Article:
As expected, Barnes & Noble has revealed the next-generation Nook tablet – or in this case, tablets: the 7-inch Nook HD and the larger 9-inch Nook HD+. They're priced to kill too, ranging from $199 to $299.
The news is surprisingly early, and arrives after the company announced its new Nook Video service which will stream movies and TV shows to any compatible device. The service is tied into the new UltraViolet digital format which allows consumers to purchase video content and watch it on multiple platforms.
Barnes & Noble is actually calling "world's first" on the 7-inch Nook HD model, saying it's the lightest tablet of its size on the market and has the highest resolution seen on that tablet form factor. The specs reveal it to weigh a mere 11.1 oz, and feature a screen with a 1440 x 900 resolution (243 pixels per inch). In comparison, the just-released Kindle Fire HD weighs 13.9 oz and has a resolution of 1280 x 800 (216 pixels per inch).
According to this comparison chart, the Nook HD and Nook HD+ sport a Texas Instruments OMAP4470 dual-core SoC, clocked at 1.3 GHz for the smaller tablet and 1.5 GHz for the 9-inch version. The smaller tablet also features 8 GB or 16 GB of internal storage and 512 MB of RAM, and the larger tablet has 16 GB or 32 GB of storage and 1 GB of RAM. Both can be expanded storage-wise thanks to a microSD card slot.
The specs also show that the battery promises up to 10 hours of reading and up to 9.5 hours of video. The Nook tablets also come with dual stereo speakers, and a wall charger which apparently isn't included with the Kindle Fire HD (doh). Additional features include an "ad-free" experience, Word/Excel/PowerPoint compatibility, support for personal profiles, parental controls and more.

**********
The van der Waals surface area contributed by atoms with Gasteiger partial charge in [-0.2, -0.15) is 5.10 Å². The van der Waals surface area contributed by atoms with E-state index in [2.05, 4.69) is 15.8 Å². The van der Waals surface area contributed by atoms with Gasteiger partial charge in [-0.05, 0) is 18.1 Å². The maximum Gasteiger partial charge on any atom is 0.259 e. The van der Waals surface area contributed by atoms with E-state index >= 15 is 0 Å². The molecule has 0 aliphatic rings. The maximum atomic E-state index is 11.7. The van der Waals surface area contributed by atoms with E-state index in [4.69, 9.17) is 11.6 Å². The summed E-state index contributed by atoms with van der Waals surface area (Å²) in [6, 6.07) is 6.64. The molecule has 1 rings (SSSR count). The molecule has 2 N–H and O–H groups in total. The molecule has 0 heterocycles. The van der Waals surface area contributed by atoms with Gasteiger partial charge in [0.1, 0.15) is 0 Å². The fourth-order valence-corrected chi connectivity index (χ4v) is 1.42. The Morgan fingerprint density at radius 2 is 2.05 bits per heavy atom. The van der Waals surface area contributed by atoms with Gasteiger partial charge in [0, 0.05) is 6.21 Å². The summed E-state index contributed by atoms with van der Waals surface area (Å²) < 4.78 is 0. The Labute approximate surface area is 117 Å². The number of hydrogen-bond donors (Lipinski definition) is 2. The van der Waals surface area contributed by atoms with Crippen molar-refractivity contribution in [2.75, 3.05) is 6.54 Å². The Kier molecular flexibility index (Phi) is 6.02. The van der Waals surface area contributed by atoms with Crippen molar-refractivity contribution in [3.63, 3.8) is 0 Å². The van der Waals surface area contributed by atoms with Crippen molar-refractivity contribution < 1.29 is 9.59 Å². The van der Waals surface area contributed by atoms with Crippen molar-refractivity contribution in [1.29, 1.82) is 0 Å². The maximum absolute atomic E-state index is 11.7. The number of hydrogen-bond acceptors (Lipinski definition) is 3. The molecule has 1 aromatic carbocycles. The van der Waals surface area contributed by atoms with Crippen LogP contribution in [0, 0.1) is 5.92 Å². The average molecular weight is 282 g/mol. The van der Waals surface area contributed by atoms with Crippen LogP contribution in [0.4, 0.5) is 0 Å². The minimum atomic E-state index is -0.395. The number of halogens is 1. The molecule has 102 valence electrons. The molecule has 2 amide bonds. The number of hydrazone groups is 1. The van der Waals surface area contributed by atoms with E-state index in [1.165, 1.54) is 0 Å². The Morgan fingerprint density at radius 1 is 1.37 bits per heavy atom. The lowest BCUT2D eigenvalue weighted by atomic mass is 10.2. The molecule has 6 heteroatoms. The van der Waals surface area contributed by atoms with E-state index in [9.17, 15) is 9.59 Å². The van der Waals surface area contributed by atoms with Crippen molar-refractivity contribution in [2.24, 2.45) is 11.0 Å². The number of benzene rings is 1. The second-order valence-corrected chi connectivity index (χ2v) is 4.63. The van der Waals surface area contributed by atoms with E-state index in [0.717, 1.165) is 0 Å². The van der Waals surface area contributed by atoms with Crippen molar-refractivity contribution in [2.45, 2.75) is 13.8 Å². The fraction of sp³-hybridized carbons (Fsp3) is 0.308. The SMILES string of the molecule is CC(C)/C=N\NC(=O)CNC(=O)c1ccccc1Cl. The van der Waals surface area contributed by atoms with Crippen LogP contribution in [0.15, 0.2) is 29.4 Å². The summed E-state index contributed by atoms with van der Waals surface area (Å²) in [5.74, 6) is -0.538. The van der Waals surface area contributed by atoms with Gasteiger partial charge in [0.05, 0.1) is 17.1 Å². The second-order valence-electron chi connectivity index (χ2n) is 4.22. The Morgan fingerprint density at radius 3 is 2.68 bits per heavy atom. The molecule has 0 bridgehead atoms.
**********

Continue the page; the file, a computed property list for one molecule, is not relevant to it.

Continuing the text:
In this comparison chart featuring Apple iPad 3, the 9-inch Nook HD+, which weighs 18.2 oz, sports a 1920 x 1280 resolution and 256 pixels per inch, falling below Apple's tablet which sports a 2048 x 1536 resolution and 264 pixels per inch. Yet the Nook HD+ has a laminated screen with no air gap whereas the iPad 3 has an air gap.
Barnes & Noble is seemingly a bit more aggressive in pricing this time around, especially with Google now present in the 7-inch tablet market. The Nook HD – offered in Snow (white) and Smoke (silver) colors, will cost $199 for the 8 GB version and $229 for the 16 GB version – note that the Nexus 7 costs $249 for the 16 GB model. The 9-inch Nook HD+ will cost $269 for the 16 GB version and $299 for the 32 GB version, hitting both Amazon and Apple where is hurts.
"Both new tablets feature an all-new beautiful 'paper-like' user interface that gets customers right into the content they want, and allows quick access into core applications: Home, Library, Shop and Web," the company said on Wednesday. "The new experience is intended to make NOOK HD and NOOK HD+ the easiest tablets on the market to use, empowering customers to take advantage of its extensive functionality and enjoy a reading experience that far surpasses that of any other tablets."
The new Nook tablets will be office-friendly as well, as the revamped email app supports Microsoft Exchange ActiveSync. Of course, it also supports email, calendar and contacts syncing for popular services like Gmail, Hotmail and Outlook.com, as well other popular POP3/IMAP email services like Yahoo!, AOL and more.
In addition to announcing the tablets and Nook Video, the book retailer also said the Nook Store has been revamped to fit the high-resolution screens. The number of Nook Apps has also grown 10x in the last year, the company said, and Nook Newspapers have an all-new design as well.
The Nook HD and Nook HD+ tablets can be pre-purchased now, and will ship in late October -- they won't be available in stores until early November. Barnes & Noble also announced the Nook Simple Touch and the Nook Simple Touch with GowLight, which will be covered in a separate news article.
1440x900 in a 7" panel? Damn son...
So much for the rumor that the new Nooks would use Windows 8, though...
Galaxy Tab P1000, 512MB RAM, running Jelly Bean - thanks to Cyanogenmod. Blame stock Android, not hardware manufacturers.
I'll happily pay an extra $20 just for the Asus logo and having a Google reference device :D